After writing my recent safety book something unexpected happened. I had a number of calls from lawyers about safety issues. These guys were suing jewelry store owners in different places in the US. The litigation was on behalf of the store’s goldsmiths, when working conditions, storage of chemicals and so on had injured them (some permanently). Owners and store managers are held responsible to make sure the goldsmith, and other employees, are safe.
One of the calls I got concerned a jewelry store saleswoman whose child’s birth defects were being linked to cleaning chemicals used by the goldsmith in the workshop at the back of the shop. Her insurance company was suing the jewelry store.
So, even if you are not personally scared of being injured or blinded or ending up breathing oxygen through a tube from something you did in the jewelry workshop – you might just want to stay clear of the lawyers. Especially when it comes to having an employee in the shop or an apprentice.
Besides eye and breathing protection, adequate ventilation, gas handling issues, asbestos and silica exposure (some Tripoli compounds, casting investment) the main problem in the shop tends to be chemical use, storage and exposure.
Jewelers have a problem with tradition that is that they often do not question how things are done, and just continue doing them the way they were taught. Using chemicals falls into this trap. I remember in Germany as a student dipping our fingers into this really effective solvent for removing pitch from metal. The stuff was called ‘Sirius’ and I recognized the odor but could not place it until one day I realized we were working with trichloroethylene – full skin contact, no ventilation and none of the legally required safeguards that factories have to use. Wow.
Check your own shop for old habits that you continue without thinking. Some jewelers have even used gasoline as a degreaser – full of incredibly toxic benzene (not even allowed in University labs any more) not to mention a certain degree of fire hazard! A friend of mine told me of a shop where when they were bombing (mixing hydrogen peroxide with sodium cyanide to surface enrich gold) everyone would have blinding headaches for a day or so. Jewelers, if you ask them, will be able to come up with a number of similar chemical horror stories. In old shops, and old procedures lie many dangers that are no longer acceptable.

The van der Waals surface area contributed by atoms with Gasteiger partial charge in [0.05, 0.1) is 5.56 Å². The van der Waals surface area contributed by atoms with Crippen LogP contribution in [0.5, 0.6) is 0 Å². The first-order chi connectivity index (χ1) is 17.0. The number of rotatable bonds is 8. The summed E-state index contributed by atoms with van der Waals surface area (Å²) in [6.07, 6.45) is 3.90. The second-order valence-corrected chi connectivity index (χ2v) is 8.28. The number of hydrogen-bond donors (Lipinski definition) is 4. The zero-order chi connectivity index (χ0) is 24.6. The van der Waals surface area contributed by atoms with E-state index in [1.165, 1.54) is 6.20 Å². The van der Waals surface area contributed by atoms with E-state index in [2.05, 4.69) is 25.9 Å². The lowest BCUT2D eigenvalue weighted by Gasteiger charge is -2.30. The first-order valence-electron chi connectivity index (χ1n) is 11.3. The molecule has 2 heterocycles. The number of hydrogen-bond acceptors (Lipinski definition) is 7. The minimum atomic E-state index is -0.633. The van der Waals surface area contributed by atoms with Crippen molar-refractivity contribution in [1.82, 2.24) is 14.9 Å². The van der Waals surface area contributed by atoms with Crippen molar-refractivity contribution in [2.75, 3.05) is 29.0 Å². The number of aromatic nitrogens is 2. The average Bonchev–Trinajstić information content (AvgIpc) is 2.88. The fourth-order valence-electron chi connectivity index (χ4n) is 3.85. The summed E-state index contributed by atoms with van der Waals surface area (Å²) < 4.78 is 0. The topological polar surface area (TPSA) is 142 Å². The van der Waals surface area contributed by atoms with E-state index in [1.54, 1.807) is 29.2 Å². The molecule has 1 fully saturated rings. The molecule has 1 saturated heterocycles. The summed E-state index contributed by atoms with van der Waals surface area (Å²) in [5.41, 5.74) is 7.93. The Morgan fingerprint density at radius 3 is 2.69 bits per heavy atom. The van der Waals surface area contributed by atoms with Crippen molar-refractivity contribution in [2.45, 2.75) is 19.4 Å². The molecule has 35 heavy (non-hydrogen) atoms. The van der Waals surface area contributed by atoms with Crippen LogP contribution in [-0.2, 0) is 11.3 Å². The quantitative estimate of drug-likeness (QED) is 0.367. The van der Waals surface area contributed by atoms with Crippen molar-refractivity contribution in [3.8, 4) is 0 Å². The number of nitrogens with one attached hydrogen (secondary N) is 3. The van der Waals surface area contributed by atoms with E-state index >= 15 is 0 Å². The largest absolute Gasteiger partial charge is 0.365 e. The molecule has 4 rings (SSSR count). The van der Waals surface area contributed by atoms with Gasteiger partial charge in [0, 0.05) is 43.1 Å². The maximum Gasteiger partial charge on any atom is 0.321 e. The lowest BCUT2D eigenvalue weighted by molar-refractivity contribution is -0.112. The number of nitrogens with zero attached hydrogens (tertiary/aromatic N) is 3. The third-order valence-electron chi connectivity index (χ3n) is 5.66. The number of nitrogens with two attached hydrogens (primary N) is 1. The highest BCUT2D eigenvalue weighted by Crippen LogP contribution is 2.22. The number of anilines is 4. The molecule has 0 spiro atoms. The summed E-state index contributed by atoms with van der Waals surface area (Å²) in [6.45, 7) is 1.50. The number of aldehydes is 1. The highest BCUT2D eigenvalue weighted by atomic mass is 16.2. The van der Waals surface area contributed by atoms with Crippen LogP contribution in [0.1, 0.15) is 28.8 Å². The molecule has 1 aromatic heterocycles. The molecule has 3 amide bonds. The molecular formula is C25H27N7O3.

If you know what the chemicals are that you use and what their dangers are you will be less likely to hurt yourself with them. In your shop’s “Right to Know” binder you should have a list of the chemicals in your workshop (a chemical inventory), MSDS sheets and chemical profile sheets which tell you important information about the chemical. A chemical profile sheet can be easier to read than a standard MSDS sheet. There are several places on the internet where chemical profiles are available.
Mishandling of chemicals is the main cause of accidents with them: spills, accidental reactions, contamination, breathing, bad storage etc (one of those cases involved a jeweler whose store’s overly large acid storage container burst, showering him with concentrated acid). Because so many ordinary products contain chemicals you should have information for every product in your workshop that contains chemicals. Note that large companies have “hazardous chemical substance profiles” for every product that contains more than 1% of a chemical or 0.1% of a known carcinogen. Many traditional jewelers cleaning solvents are proven carcinogens and mutagens (causes birth defects – hence the salesperson’s lawsuit).
You can talk to your insurance company, fire department and OSHA office about regulations and guidelines for chemical use in the jewelry workshop. Safety is a growing concern in the industry (boosted by litigation), and it is time that our industry associations and bodies paid attention to this issue, and developed guidelines and assistance programs for jewelers and manufacturers who want to lessen their exposure, to safety hazards as well as to lawsuits.
Here is a check list to consider in putting your ‘Right to Know’ binder for employees or an apprenctice. Or yourself.
These are examples of sections to include in the binder.
Emergency contact information
Emergency plans (step-by-step): fire, medical emergency, chemical spill, amputation, etc.
WHMIS (Workplace Hazardous Materials Information System) or OSHA regulations for your type of workshop
MSDS sheets for the chemicals you use
Machine tool inventory
Maintenance log for tools, shop inspections and clean-ups
Procedure analysis sheets